“We were already contracted with community groups planting trees on private property before the grant,” Paterson said at the Aurora event. “When the grant was announced, we felt this was our opportunity to greatly expand that initiative on private property. So we’re going to use that money to expand the work that we’re already doing.”

Trees in urban and community areas reduce residential energy costs for heating and cooling by an average of $7.8 billion across the country each year, which is especially important for people who can least afford rising utility bills, said Joel Pannell, vice president of urban forest policy at American Forests, which works to protect and restore healthy forests across the country.

American Forests was awarded $50 million to give funding and technical assistance for urban and community forestry programs.

In 2021, the organization launched Tree Equity Score, which allows viewers to see their neighborhood’s tree equity score or how their neighborhoods compare with surrounding ones in terms of tree cover.

“What the data has shown across the country is communities with the highest concentration of people of color tend to have nearly 40% less tree canopy and are over 10 degrees hotter than surrounding predominantly white neighborhoods, and low income neighborhoods tend to have nearly 30% less tree canopy and are 7 degrees hotter,” Pannell, of American Forests, said Thursday.

People in areas with few trees are most vulnerable to extreme heat, especially as the Earth warms and Americans see record high temperatures each year, Pannell said.

Trees are the No. 1 defense to help cool and shade people, especially those most vulnerable including children, older adults, people with preexisting health issues and people who are homeless. Extreme heat kills more people than all other natural disasters combined each year, he added.

“The whitest and wealthiest neighborhoods have the most tree canopy and that’s for a number of reasons — it’s the way we have designed cities really since the inception of the country,” Pannell said.

“Even the way we fund the maintenance (of trees), which is often funded by local tax dollars, those resources are sent to the most affluent communities, so they’re the ones that are able to have comprehensive urban forestry management plans to dedicate resources and invest in maintaining their urban canopy and our most vulnerable neighborhoods simply don’t have those resources.”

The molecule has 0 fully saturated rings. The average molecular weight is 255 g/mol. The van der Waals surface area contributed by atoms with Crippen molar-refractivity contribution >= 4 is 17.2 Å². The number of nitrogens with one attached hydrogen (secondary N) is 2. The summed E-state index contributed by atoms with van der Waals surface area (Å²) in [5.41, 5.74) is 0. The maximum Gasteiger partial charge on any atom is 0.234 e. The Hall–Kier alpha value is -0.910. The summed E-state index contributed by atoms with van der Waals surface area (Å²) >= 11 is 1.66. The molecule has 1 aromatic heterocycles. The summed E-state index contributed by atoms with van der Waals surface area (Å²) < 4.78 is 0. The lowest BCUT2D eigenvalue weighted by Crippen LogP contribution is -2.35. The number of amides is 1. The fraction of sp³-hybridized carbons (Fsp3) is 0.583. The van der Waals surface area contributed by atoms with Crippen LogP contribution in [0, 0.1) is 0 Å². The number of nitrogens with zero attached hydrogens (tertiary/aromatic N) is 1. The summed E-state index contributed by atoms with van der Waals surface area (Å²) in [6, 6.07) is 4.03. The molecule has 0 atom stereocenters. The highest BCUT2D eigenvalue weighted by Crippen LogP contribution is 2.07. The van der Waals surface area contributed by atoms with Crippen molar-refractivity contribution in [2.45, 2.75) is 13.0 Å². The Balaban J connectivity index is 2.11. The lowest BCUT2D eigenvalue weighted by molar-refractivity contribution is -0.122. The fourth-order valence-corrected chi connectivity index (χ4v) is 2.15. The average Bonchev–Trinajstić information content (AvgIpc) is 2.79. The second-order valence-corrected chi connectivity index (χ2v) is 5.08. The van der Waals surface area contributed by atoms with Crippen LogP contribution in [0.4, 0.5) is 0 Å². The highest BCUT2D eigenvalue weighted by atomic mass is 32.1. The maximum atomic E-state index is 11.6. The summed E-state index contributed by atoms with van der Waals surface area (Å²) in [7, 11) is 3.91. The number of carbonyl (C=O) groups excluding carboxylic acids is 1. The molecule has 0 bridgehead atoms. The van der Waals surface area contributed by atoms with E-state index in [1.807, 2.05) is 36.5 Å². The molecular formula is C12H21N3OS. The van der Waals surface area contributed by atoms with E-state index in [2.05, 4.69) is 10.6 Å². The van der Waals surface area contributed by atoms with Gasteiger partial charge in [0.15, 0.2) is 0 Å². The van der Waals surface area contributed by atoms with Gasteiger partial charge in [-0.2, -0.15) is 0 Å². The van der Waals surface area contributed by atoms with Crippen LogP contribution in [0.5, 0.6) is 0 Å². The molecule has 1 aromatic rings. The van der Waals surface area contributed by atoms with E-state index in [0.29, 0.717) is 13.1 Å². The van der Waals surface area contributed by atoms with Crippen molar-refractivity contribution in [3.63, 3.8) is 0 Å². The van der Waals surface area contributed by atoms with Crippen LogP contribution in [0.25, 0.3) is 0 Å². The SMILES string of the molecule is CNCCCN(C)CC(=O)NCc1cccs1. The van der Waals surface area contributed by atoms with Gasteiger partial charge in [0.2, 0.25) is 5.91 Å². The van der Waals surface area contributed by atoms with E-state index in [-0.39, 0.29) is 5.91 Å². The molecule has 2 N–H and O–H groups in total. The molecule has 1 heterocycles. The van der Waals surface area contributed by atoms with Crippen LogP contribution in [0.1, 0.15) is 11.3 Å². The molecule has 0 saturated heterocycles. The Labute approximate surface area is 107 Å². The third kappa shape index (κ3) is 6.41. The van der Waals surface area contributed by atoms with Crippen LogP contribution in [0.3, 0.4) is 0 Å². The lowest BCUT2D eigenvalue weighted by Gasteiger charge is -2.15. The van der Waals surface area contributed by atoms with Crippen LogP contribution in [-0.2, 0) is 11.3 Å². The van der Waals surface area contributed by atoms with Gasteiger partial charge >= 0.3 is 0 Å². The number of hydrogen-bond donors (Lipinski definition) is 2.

Equity Reporter


Tatiana Flowers is the equity and general assignment reporter for the Colorado Sun and her work is funded by a grant from the Colorado Trust. She has covered crime and courts, plus education and health in Colorado, Connecticut, Israel and Morocco.

At the Colorado Sun, she focuses on writing in-depth stories about the entire housing spectrum from homeownership to renting and homelessness. She studied visual journalism at Penn State and international reporting at CUNY Graduate School of Journalism before moving to Colorado. In her spare time, she enjoys skiing, intense exercise, working as a local DJ, and live music events. Rabbits are her favorite animal.

Topic expertise: The entire housing spectrum from homeownership to renting to homelessness, health, race, culture and human rights

Education: Penn State University and CUNY Graduate School of Journalism

Honors & Awards: "At Risk," a Hearst Connecticut Media Group project I worked on won an Investigative Reporters & Editors Award and a New England First Amendment Coalition FOI Award in 2020. I have won several SPJ awards over the years including two first place Top of the Rockies awards this year for social justice reporting.

Professional Membership: The Denver Press Club, Colorado Association of Black Journalists


X (Formerly Twitter): @TATIANADFLOWERS